Title: Reluctant Belle
Author: Beth White
“What do you want from me? We can’t be confidants any ore. We can’t even be—argument mates anymore,” Joelle is told in Beth White’s novel, Reluctant Belle.
~ What ~
The second in the Daughtry House series, this three-hundred-and-sixty-eight-page paperback targets those interested in a historical romance set in the South during the middle of the Reconstruction Era. With no profanity, topics of abuse, torture, and murder may not be appropriate for immature readers. The ending includes a note to the reader, an excerpt of another novel, acknowledgments, and the author’s biography with advertisements.
In this tale set in 1870 in Mississippi, twenty-two-year-old Joelle Daughtry has her hands full being betrothed to the local pastor while she helps run a resort hotel and writes under a male pseudonym newspaper articles that promote helping former slaves. However, knowing she rushed into accepting her marriage proposal due to the ongoing frustration with Schuyler Beaumont, a hotel investor she has known since childhood, their love/hate relationship has to be put on the back burner to uncover who murdered his father.
~ Why ~
I enjoy novels where I learn about America’s history, especially when slavery was abolished. I appreciated the details of the Southern culture. The story focuses on how freedom started spread among slaves and lines were drawn between the Lincolnites, Union League, and Ku Klux Klan. The bantering between the two protagonists was charming and engaging at times.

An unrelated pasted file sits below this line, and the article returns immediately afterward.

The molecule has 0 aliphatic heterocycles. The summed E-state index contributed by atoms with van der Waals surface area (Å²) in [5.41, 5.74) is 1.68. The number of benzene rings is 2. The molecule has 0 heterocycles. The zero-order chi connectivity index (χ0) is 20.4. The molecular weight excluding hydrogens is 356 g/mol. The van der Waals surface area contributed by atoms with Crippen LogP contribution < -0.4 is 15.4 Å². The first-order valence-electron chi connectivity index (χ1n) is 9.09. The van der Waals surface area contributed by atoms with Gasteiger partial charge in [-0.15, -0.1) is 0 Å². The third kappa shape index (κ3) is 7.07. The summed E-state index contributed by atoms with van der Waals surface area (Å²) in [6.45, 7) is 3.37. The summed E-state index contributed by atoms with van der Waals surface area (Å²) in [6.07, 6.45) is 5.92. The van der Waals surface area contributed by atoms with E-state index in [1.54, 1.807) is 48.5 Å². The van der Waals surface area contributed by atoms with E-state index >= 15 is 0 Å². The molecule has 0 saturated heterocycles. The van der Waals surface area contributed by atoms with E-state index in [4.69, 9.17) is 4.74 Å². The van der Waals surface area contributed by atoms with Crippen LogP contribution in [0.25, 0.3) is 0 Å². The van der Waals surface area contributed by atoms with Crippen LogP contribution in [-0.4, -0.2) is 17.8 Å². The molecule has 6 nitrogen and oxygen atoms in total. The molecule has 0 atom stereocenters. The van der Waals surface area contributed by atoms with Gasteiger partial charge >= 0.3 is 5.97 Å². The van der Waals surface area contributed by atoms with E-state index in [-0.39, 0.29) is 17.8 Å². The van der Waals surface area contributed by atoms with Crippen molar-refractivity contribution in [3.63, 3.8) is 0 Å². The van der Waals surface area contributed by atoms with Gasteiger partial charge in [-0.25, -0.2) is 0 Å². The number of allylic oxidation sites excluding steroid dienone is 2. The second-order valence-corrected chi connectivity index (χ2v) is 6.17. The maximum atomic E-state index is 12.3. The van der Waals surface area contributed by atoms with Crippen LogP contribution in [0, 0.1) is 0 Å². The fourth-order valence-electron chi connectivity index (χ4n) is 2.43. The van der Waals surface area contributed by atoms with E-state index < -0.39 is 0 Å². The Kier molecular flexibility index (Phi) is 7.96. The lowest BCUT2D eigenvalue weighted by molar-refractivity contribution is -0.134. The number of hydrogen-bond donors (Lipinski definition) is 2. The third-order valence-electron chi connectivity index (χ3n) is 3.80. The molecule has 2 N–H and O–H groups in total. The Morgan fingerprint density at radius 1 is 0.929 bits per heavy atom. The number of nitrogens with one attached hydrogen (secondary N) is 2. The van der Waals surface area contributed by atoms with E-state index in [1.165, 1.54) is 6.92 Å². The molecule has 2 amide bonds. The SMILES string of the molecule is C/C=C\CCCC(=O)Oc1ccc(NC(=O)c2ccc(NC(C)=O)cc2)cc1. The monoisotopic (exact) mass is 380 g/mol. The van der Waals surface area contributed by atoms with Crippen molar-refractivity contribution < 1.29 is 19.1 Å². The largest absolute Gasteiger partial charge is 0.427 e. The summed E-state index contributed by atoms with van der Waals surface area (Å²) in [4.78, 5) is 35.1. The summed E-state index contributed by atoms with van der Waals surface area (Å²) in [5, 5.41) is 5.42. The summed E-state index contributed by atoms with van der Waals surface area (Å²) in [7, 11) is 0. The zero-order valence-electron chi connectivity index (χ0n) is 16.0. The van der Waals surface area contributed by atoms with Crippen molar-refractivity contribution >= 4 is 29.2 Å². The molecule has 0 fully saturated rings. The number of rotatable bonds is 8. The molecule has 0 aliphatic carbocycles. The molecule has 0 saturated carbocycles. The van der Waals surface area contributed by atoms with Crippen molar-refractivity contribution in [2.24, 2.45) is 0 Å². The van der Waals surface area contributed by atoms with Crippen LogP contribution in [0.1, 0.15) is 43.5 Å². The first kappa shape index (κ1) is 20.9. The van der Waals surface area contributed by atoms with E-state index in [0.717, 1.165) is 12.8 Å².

~ Why Not ~
Those who do not like stories of the persecution of freed slaves may pass on this book. Others may wish some of the characters were not stereotypical and the romance predictable. I found Joelle to be a bit too flawless as a teacher, journalist, and hotel manager who seemed wishy-washy when it came to love.
~ Wish ~
Since this is a part of a series and I did not read the first book, I wish there were a list of characters since there is a plethora of people mentioned. I prefer all pronouns of God capitalized for reverence.
~ Want ~
If you like a historical novel of the South’s conflict over race and politics, this is a quick and cozy read of romance that includes solving a murder.
Thanks to Revell for this complimentary book that I am under no obligation to review.
This book can be purchased at https://amzn.to/2KfLy6D